Prime Minister Theresa May has warned the European Union that she will be a “bloody difficult woman” as Britain negotiates an exit strategy from the major economic bloc. May made the comment yesterday after day-long debates over a reportedly “disastrous” dinner meeting between her and European Commission President Jean-Claude Junker at Downing Street last week.
“I think what we’ve seen recently is that at times these negotiations are going to be tough. During the Conservative Party leadership campaign, I was described by one of my colleagues as a bloody difficult woman. And I said at the time the next person to find that out will be Jean-Claude Juncker,” 60-year-old May told the BBC.
The “bloody difficult” quote is attributed to former Conservative MP and Chancellor Ken Clarke, who was recorded discussing May after a TV interview last year.
Her fierce reaction was in reference to a German newspaper, ‘Frankurter Allgemeine’, report based on allegedly leaked information that May and Juncker had clashed at Downing Street over the British PM’s desire to make Brexit “a success” and on whether the issue of protecting the rights of expat British and EU nationals could be agreed as early as June.
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Juncker is reported to have told the British Prime Minister as he stormed out of the meeting: “I’m leaving Downing Street 10 times more sceptical than I was before.” Asked about the German report, May said: “I don’t recall the account that has been given of the meeting that took place, I think that a lot of this is Brussels gossip.”
Meanwhile, the EU’s chief Brexit negotiator, Michel Barnier, unveiled the EU’s Brexit plans on Wednesday, warning that Britain must not hold any illusions of it being a quick and painless process.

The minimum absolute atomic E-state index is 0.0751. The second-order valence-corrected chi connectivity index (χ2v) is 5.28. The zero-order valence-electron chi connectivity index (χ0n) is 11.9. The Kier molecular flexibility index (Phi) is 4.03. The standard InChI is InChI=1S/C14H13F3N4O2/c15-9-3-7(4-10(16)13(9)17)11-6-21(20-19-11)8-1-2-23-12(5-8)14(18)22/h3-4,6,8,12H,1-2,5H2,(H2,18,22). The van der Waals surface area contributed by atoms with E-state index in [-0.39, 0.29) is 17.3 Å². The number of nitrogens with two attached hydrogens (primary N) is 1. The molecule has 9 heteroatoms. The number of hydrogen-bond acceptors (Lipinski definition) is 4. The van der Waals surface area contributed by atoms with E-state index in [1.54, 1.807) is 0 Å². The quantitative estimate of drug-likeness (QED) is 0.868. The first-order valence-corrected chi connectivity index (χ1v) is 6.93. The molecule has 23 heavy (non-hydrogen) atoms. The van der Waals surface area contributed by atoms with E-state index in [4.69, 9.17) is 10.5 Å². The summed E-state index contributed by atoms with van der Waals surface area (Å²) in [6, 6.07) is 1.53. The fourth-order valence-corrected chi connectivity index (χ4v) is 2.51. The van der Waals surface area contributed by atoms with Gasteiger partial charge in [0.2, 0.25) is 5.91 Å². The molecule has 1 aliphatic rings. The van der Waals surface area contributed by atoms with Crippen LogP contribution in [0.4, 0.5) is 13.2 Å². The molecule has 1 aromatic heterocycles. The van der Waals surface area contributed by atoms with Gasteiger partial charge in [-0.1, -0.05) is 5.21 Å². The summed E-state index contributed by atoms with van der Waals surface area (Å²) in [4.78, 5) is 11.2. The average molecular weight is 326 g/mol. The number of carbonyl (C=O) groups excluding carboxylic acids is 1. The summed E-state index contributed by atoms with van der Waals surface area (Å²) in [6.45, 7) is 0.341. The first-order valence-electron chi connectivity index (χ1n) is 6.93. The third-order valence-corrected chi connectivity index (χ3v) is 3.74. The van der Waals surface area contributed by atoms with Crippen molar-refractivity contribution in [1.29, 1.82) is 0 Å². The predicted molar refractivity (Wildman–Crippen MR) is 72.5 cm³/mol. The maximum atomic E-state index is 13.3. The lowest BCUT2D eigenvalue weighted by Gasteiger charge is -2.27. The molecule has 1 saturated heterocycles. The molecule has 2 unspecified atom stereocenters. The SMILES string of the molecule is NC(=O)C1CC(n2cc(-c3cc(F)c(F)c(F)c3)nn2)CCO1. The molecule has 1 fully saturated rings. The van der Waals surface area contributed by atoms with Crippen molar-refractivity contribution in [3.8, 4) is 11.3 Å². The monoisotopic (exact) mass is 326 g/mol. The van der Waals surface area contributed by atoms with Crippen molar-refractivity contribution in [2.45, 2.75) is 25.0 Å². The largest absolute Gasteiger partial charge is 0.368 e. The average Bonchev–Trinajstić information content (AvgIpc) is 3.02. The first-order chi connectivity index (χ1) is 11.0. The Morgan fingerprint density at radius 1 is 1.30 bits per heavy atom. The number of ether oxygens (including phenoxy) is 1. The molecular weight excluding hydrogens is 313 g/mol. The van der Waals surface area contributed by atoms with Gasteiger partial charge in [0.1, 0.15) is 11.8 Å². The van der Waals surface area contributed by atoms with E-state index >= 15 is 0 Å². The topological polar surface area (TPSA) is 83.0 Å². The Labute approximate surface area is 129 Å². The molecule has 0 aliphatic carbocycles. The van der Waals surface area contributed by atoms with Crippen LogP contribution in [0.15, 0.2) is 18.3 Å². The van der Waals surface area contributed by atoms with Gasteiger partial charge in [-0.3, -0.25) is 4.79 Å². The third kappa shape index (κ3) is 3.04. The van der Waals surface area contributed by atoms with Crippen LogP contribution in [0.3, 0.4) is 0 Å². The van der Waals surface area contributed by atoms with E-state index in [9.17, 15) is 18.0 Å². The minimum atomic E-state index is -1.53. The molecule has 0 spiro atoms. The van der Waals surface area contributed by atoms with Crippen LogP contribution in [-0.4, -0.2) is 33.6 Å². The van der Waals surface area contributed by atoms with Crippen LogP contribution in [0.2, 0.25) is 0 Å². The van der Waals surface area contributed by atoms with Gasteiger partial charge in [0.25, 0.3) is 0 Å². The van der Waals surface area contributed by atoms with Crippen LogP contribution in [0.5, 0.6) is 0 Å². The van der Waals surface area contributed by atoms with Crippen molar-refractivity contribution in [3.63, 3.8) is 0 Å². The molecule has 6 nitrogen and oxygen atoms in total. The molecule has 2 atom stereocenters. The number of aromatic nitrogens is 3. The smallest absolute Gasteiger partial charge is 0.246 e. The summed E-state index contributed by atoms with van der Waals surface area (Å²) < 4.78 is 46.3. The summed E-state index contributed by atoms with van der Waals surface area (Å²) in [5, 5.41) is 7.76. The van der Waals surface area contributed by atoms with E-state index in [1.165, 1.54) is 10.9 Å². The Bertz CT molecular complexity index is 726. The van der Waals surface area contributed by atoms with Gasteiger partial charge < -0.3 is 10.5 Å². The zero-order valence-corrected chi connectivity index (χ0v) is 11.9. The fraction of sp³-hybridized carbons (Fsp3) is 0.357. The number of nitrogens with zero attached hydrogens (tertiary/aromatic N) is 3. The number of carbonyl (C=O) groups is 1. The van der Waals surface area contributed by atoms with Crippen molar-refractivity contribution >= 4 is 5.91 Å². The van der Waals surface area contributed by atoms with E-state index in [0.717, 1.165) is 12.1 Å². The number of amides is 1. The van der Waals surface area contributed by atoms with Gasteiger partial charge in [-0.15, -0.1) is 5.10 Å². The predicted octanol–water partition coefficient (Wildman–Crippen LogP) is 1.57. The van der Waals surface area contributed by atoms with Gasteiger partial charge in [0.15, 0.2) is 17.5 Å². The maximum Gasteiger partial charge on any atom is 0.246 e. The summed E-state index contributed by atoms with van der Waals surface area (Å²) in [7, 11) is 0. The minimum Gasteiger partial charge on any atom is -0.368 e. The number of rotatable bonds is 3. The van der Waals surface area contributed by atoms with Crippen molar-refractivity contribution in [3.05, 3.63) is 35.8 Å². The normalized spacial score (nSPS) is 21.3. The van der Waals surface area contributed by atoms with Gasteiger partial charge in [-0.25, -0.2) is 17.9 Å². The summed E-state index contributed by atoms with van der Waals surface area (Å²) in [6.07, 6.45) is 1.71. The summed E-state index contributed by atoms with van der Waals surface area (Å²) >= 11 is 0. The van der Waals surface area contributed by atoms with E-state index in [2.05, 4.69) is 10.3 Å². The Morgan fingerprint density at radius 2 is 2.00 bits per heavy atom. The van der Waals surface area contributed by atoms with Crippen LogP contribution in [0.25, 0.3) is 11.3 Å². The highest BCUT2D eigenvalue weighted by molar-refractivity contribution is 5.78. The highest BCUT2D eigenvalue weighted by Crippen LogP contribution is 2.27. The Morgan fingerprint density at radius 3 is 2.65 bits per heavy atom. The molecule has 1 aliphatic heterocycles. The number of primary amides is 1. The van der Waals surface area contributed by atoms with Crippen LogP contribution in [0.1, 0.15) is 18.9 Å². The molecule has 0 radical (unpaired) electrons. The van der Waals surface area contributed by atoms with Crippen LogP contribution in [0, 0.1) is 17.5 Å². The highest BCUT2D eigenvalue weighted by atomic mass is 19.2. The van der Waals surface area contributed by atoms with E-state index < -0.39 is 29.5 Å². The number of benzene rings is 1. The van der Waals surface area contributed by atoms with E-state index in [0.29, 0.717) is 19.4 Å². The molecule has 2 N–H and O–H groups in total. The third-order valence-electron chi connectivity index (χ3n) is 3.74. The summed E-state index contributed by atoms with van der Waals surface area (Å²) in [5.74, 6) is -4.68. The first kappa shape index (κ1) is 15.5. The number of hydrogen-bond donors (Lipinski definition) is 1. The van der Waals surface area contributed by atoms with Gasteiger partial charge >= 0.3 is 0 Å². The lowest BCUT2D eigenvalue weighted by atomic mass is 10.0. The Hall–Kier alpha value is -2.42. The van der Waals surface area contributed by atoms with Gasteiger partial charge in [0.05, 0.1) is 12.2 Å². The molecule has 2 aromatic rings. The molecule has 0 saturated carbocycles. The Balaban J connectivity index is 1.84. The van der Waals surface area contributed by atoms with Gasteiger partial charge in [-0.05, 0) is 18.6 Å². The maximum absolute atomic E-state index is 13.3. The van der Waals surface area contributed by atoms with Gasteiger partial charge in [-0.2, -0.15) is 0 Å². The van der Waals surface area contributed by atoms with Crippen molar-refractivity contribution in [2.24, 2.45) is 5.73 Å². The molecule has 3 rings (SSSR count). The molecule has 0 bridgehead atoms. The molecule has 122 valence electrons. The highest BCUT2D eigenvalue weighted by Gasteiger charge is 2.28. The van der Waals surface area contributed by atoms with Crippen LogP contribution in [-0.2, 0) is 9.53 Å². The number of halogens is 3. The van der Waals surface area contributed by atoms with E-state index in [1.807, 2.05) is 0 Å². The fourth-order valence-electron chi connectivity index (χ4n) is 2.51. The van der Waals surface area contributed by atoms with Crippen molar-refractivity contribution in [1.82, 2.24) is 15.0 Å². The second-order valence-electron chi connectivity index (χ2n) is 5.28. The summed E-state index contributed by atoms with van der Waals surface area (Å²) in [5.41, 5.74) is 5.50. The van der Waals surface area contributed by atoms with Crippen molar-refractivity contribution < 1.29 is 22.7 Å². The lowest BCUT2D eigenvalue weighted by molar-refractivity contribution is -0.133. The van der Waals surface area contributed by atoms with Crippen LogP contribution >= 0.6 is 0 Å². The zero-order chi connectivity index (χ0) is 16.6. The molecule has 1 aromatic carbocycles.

“Some have created the illusion that Brexit would have no material impact on our lives or that negotiations can be concluded quickly and painlessly. This is not the case. We need sound solutions, we need legal precision and this will take time,” he said in Brussels.
He laid out the opening phase of Brexit negotiations as a focus on the financial settlement, the status of expatriate citizens and the future border between the UK and EU in Ireland.
His announcement came as UK’s minister for exiting the EU, David Davis, categorically denied media reports that Britain could end up paying as much as 100 billion euros as part of the so-called divorce settlement with the EU.
The minister said that various figures ranging from 50 billion to 100 billion euros had been knocking around but there was no official estimate so far.
“We will not be paying 100 billion euros. We will do it properly. We will take our responsibilities seriously. What we’ve got to do is discuss in detail what the rights and obligations are,” he said.
“We have said we will meet our international obligations, but there will be our international obligations including assets and liabilities and there will be the ones that are correct in law, not just the ones the (European) Commission want.”
Many Conservative MPs argue the UK does not owe the EU anything given the size of the contributions it has made over the past 40 years.
A recent report by a House of Lords committee argued the UK was not legally obliged to pay a penny although to do this would threaten any chance of a post-Brexit trade deal.
In 2016, the UK had voted to leave the EU. The UK government started the withdrawal process on March 29 2017, putting the country on course to exit by April 2019.